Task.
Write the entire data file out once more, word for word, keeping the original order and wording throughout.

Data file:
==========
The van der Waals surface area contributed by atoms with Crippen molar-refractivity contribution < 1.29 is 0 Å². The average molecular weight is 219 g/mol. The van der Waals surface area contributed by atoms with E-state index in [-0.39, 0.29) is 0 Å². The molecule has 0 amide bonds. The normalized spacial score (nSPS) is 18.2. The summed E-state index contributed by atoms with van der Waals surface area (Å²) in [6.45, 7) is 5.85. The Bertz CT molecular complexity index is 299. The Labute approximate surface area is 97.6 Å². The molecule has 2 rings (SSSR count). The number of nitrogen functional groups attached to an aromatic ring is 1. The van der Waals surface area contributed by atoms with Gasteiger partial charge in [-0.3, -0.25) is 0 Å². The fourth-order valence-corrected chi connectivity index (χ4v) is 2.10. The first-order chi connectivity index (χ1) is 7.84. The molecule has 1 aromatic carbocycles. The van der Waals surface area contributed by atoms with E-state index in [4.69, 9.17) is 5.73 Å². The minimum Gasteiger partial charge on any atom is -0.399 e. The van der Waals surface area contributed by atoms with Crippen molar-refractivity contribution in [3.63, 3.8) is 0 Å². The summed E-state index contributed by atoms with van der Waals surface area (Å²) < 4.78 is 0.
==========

The van der Waals surface area contributed by atoms with Crippen molar-refractivity contribution < 1.29 is 0 Å². The average molecular weight is 219 g/mol. The van der Waals surface area contributed by atoms with E-state index in [-0.39, 0.29) is 0 Å². The molecule has 0 amide bonds. The normalized spacial score (nSPS) is 18.2. The summed E-state index contributed by atoms with van der Waals surface area (Å²) in [6.45, 7) is 5.85. The Bertz CT molecular complexity index is 299. The Labute approximate surface area is 97.6 Å². The molecule has 2 rings (SSSR count). The number of nitrogen functional groups attached to an aromatic ring is 1. The van der Waals surface area contributed by atoms with Gasteiger partial charge in [-0.3, -0.25) is 0 Å². The fourth-order valence-corrected chi connectivity index (χ4v) is 2.10. The first-order chi connectivity index (χ1) is 7.84. The molecule has 1 aromatic carbocycles. The van der Waals surface area contributed by atoms with E-state index in [4.69, 9.17) is 5.73 Å². The minimum Gasteiger partial charge on any atom is -0.399 e. The van der Waals surface area contributed by atoms with Crippen molar-refractivity contribution in [3.63, 3.8) is 0 Å². The summed E-state index contributed by atoms with van der Waals surface area (Å²) < 4.78 is 0.